A Foot in Both Camps: The Civilian Suppliers of the Army in Roman Britain

Ben Kolbeck
2018 Theoretical Roman Archaeology Journal  
The civilian attendants and suppliers of the Roman army-those who were attached economically and voluntarily to the Roman military-are an important and understudied group. This article explores their roles and experiences during the Principate in Britain. It is argued that civilians were deeply involved in the functioning of the peacetime army's supply-network; that these roles offered a scope for significant prosperity; and that the service community became increasingly integrated with local
more » ... grated with local areas and incorporated many local agents. Further, the article argues that, in self-conception and in practice, they inhabited both 'civilian' and 'military' communities, the distinction between these two being weaker than is sometimes assumed. Finally, by examining the material in the light of globalisation theory, this article suggests that civilian attendants and suppliers can be seen as both 'local' and 'global', while also arguing for a greater appreciation for variability of experience among those traditionally seen as representing 'global' interests. Key to globalisation theory is the tension between the global and the local, and the question of how the two are to be fitted together. This is a tension that surfaces frequently in the material under discussion here. The subjects of this study are liminal figures, with ' a foot in both camps' in more than one sense. They inhabited the boundaries between the military and civilian spheres, as non-soldiers who nevertheless were deeply integrated into military communities. At the same time, they were located in the liminal space between the global and the local, representing global (Roman) interests, and yet also interpreting and negotiating those global interests in local contexts. It is usually at the limits of definitions where the most illuminating examples are to be found, and as such I believe that the subjects of this article, properly studied, have something to tell us about the experience of connectivity and globalisation in the Roman world.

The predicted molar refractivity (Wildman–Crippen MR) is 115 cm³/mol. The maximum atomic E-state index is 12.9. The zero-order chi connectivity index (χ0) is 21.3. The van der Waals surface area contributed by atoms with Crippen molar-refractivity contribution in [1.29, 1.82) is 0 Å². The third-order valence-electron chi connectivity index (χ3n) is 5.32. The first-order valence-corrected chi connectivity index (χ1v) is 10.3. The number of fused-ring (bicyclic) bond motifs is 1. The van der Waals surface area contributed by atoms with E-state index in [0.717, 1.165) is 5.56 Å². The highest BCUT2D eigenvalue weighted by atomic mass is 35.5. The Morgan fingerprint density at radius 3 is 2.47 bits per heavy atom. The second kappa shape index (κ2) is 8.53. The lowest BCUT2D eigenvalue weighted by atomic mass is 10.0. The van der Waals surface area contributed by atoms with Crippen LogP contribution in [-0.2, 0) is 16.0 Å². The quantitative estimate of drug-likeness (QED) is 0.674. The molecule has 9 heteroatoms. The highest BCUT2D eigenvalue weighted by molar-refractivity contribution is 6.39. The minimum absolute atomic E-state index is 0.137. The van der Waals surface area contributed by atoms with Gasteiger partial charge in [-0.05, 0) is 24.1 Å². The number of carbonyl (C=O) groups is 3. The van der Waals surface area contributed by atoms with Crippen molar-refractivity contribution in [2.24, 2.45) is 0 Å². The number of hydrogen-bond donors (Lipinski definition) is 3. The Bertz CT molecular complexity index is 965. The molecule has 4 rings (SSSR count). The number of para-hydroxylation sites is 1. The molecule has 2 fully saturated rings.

doi:10.16995/traj.355 fatcat:vytb726awraxjl76q3oipxcfre